Whilst it is encouraging to see women’s sport gaining ground, its market position in the industry remains miniscule compared to most men’s sides. Wide viewership, lucrative TV rights, and the deep pockets of corporate sponsors mean massive budgets for the blokes. But questions such as ‘how can women’s sport capitalise on its popularity’, ‘what does this mean for investors and marketers’ and ‘how can it support players and coaches’, need to be addressed.
Just last month, Ronda Rousey’s bout in the mixed martial arts Ultimate Fighting Championship at The Octagon was the top-selling pay-per-view fight of 2015 thus far. Earlier in the summer, the Women’s World Cup final counted 25.4 million American viewers, the most for a ‘soccer’ match ever, echoing similar success in Japan where 9.3 million people tuned into the semi-finals.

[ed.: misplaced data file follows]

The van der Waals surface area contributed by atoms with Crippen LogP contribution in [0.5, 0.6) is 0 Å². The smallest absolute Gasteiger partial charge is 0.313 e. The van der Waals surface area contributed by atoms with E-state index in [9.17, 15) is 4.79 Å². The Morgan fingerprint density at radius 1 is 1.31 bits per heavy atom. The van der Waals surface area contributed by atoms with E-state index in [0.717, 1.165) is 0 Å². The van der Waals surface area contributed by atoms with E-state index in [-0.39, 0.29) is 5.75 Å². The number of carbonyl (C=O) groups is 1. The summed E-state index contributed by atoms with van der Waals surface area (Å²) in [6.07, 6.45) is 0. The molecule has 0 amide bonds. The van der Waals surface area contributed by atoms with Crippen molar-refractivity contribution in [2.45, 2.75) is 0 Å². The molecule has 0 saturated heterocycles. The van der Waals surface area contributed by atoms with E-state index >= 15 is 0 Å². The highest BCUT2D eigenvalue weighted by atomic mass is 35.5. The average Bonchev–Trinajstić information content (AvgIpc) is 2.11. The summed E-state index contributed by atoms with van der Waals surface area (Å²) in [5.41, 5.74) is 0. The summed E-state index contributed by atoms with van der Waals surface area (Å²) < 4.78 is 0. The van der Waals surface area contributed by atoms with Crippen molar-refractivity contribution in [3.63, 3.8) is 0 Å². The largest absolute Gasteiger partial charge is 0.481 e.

The England women’s football squad reached the semi-final in Canada for the first time this year, while Nicola Adams grabbed headlines again by winning flyweight boxing gold at the European Games in Baku. Nor is the growth in interest limited to the professional level. The England and Wales Cricket Board recently revealed that some 63,000 women and girls over the age of 14 are involved in cricket, even though overall participation in the sport is slipping. In 2014, 615 clubs in England and Wales offered cricket for women and girls, up from just 90 in 2003. Now, even in countries that largely ban women (a few exceptions exist) from attending matches, participation is increasing. Women’s football in Iran is the standout example.